The Simplistic Nature of Asymptotic Hearing Loss

I love seeing 15 year old kids for a musicians’ hearing assessment. These are generally extremely talented and hard working young people who are doing everything they can to assure themselves of a life long career in some aspect of music and the arts.  Even at age 14 they are aware that the road ahead will not be smooth, with many bumps and turns, and even if they do everything “correctly”, this does not guarantee even a modicum of success.

I also love seeing 50 year old kids for a musicians’ hearing assessment. These are generally extremely talented and hard working musicians who are doing everything they can to assure themselves of a livelihood in the music industry.  And even at age 50, they are still acutely aware of the road ahead and have already experienced their share of bumps and turns in their careers, despite doing everything correctly.

Other than the obvious difference in their ages, there are also differences in what I say and do during a musicians’ hearing assessment when I see them…. or at least there “were” differences in what I said and did…

Below is a set of curves, from ISO 1999, one of several large data sets that are available, that show an interesting, and well-studied, characteristic- the hearing change from year to year in the first few years of musicians’ (or industrial workers’) careers can be large, but this change gradually decreases to the point that larger audiometric changes are no longer observed. It’s almost as if the  hearing mechanism becomes calloused and more immune to the effect of music or noise exposure.  Some researchers have referred to this as an “asymptotic” hearing loss, as if the degree of hearing loss approaches some asymptotic value.

From ISO1999 the noise exposure at averaged at 2000 Hz, 3000 Hz, and 4000 Hz for varying exposure levels from 85 dBA to 100 dBA. Note the “asymptotic” or “slowing down” of the change after 5-10 years
From ISO1999 the noise exposure and averaged at 2000 Hz, 3000 Hz, and 4000 Hz for varying exposure levels from 85 dBA to 100 dBA. Note the “asymptotic” or “slowing down” of the change after 5-10 years

Previous blogs have been based on the concept of auditory toughening where it appeared as if the cochlear mechanism was toughened up against high sound level insults. Researchers such as Henderson, Campo, Subramanian, and Spongr feature in this area of study.

The bottom line is that we don’t really know what is happening in the cochlea.   We do know (mainly from the work of Sharon Kujawa, Charlie Liberman, and Jos Eggermont) that despite there being a lessening in the cochlear susceptibility over time, including even TTS, that there can be permanent and increasing neural pathologies, which when combined with normal aging, can become quite significant years down the road.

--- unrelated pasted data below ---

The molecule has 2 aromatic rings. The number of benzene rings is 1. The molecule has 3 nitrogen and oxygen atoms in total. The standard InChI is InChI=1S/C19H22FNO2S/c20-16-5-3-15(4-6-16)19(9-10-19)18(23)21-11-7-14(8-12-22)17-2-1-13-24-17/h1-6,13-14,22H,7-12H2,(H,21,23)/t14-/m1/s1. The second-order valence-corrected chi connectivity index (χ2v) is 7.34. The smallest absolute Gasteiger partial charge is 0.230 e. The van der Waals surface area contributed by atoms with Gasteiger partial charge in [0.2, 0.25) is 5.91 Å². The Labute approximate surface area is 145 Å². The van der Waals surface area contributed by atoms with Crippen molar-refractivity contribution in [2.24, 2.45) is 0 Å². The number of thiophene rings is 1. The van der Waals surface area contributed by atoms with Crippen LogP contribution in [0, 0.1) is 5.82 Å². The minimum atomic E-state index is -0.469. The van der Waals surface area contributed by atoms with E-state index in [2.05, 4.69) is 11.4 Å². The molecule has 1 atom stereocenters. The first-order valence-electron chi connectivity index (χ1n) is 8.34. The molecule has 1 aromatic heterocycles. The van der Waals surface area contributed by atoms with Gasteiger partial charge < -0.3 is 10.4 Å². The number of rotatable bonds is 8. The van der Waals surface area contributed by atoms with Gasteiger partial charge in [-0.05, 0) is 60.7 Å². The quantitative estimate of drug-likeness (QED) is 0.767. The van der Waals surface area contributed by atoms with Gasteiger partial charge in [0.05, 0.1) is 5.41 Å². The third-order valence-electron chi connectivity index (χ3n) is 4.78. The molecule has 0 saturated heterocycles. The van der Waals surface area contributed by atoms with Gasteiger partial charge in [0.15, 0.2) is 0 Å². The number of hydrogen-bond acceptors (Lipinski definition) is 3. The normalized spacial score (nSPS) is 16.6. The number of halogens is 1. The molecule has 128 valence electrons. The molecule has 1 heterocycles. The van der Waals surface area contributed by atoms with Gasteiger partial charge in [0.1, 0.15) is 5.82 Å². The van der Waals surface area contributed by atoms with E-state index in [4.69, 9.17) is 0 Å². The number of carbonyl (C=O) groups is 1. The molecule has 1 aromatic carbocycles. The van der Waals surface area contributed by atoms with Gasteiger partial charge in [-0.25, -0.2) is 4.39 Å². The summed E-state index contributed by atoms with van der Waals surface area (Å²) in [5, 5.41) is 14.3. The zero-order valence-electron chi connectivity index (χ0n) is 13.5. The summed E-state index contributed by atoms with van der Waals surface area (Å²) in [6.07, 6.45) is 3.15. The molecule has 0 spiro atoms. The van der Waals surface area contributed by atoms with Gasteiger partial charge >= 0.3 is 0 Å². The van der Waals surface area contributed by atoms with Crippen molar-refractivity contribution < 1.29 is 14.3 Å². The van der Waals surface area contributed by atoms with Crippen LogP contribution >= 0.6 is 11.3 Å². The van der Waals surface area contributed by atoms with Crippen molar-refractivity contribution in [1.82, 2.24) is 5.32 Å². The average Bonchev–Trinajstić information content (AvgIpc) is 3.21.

So, as a clinical audiologist what is my responsibility?

At one point I would “read the riot act” to the younger musicians and counsel them about hearing loss prevention strategies, moderation, and hearing protection, but be more “relaxed” with those who have a few more years under their belts. After all, the ear does seem to be less susceptible over time.

 

But the work of Kujawa, Liberman, and Eggermont clearly shows that while the cochlea may remain relatively healthy as assessed with pure tones (such as on an audiogram), the neural structures downstream are a different story.

Neural degradation is much more difficult to demonstrate in a clinical environment- especially when the appointment is only 30-45 minutes long. Certainly changes in wave I ABR can be assessed, but given the time constraints of a typical clinical environment, this will typically not be done.  One can argue that in a perfect world it should be done but at some point a clinical decision needs to be made about what is important (at least for educational and counseling concerns) and what has less importance.

The data in the figure from ISO 1999, and which has been replicated by others such as Ulf Rosenhall, are important but no longer feature prominently in my clinic. At one point I would  have a laminated sheet showing this graph- actually the one I had was from Rosenhall- but I have decided to “hide”  this information from my clinical population.

I am not making a clinical “error of omission” but I do feel that these data are quite misleading. Pure tone audiometric results are just overly simplistic, and while I once felt that TTS was just a “benign” characteristics of music or noise exposure and not useful, I also feel that showing a graph depicting asymptotic hearing loss is simplistic and not the true story.

About Marshall Chasin

Marshall Chasin, AuD, is a clinical and research audiologist who has a special interest in the prevention of hearing loss for musicians, as well as the treatment of those who have hearing loss. I have other special interests such as clarinet and karate, but those may come out in the blog over time.